What Goes into a Flood Map: Infographic

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FEMA's Tom Pickering discusses flood maps with one of the people who attended an Open House on flood maps in Jefferson Parish. Jacqueline Chandler/FEMA

Helping homeowners and communities know their risk of being impacted by disasters stands as one of our top priorities at FEMA. When you know your risk, you can prepare for the worst, take steps to mitigate against hazards, and protect yourself, your family and your property.

Year to year, flooding is the most costly disaster in America. Flood maps play a vital role in helping us prepare for flooding by informing communities about the local flood risk. Flood maps help communities to incorporate flood risk into their planning. They’re also the basis for flood insurance rates through the National Flood Insurance Program, which FEMA administers at the direction of Congress. By law, you may be required to get flood insurance if you live in the highest risk areas. But flooding can happen anywhere -- about 20 percent of all the flood claims come from areas with lower risk. And you don’t have to live close to water to be at risk.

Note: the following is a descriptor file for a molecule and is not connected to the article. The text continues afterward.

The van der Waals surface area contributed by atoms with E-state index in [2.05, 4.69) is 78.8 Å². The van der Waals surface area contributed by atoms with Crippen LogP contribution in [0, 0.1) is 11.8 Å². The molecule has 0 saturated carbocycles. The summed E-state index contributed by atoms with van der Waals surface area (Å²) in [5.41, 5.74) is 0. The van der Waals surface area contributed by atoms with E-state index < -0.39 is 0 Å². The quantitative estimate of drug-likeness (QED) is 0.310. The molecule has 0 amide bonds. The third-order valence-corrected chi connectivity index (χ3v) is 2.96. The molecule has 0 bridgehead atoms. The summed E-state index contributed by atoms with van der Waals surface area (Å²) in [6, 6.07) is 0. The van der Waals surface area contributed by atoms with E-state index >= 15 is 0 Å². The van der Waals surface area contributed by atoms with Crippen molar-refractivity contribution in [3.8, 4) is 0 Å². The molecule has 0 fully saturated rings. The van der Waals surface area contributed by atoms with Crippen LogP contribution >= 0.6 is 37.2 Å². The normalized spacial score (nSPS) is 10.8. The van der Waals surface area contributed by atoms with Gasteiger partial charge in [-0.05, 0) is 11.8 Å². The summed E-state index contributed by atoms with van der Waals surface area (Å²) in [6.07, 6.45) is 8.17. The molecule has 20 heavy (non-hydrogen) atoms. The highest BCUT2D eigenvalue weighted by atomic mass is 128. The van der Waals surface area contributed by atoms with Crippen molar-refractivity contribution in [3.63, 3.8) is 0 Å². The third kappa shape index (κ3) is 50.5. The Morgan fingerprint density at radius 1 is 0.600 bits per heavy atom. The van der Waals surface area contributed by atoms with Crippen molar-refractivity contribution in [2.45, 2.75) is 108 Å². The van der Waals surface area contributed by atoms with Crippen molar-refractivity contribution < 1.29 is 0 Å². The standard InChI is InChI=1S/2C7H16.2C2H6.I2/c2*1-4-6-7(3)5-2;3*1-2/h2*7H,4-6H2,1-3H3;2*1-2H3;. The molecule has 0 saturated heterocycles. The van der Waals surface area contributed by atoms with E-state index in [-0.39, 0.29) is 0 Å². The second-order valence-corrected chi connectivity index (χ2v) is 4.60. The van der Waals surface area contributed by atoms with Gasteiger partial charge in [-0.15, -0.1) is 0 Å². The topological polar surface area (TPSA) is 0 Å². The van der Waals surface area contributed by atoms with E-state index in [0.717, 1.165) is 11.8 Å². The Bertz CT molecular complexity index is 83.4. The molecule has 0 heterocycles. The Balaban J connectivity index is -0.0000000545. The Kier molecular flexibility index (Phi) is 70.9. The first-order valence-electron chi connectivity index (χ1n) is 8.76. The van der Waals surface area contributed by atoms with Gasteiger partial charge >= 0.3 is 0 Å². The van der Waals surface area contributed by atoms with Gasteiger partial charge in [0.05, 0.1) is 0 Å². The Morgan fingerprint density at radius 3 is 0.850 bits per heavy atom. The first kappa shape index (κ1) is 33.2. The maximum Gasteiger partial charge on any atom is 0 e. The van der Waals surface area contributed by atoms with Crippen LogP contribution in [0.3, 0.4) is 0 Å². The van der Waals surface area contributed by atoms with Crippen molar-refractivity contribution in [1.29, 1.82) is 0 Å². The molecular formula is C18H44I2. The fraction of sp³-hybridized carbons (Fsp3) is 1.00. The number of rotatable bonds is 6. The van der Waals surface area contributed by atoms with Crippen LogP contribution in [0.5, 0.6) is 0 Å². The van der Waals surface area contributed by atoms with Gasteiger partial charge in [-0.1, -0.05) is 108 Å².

The process for developing and updating flood maps is a long one – and for good reason. It allows communities and property owners at all steps of the process to incorporate the best available data into each community’s flood maps. Projects typically take from 3-5 years to complete, but sometimes they can take longer.  Through the Risk MAP program, flood maps are developed using the best available science, analyzed by some of the leading engineering firms in the field. The mapping standards are published, vetted, have been peer reviewed, and are updated continuously to ensure they are aligned with current best practices.

The infographic below gives you an overview of all that goes into a flood map from beginning to end. The more that communities and homeowners know about this process, the better we can work together to make sure that we build safely and resiliently and are prepared for flooding and other natural disasters.

For full text of the infographic below, visit our document library.

Graphic explaining what a flood map is, how they are made, who works on them, how flood risk is reviewed, and how the public can appeal a flood map decision. For full text of this image, visit http://www.fema.gov/media-library/assets/documents/91087.

Last Updated: 
03/04/2014 - 13:50
Posted on Fri, 02/21/2014 - 17:33
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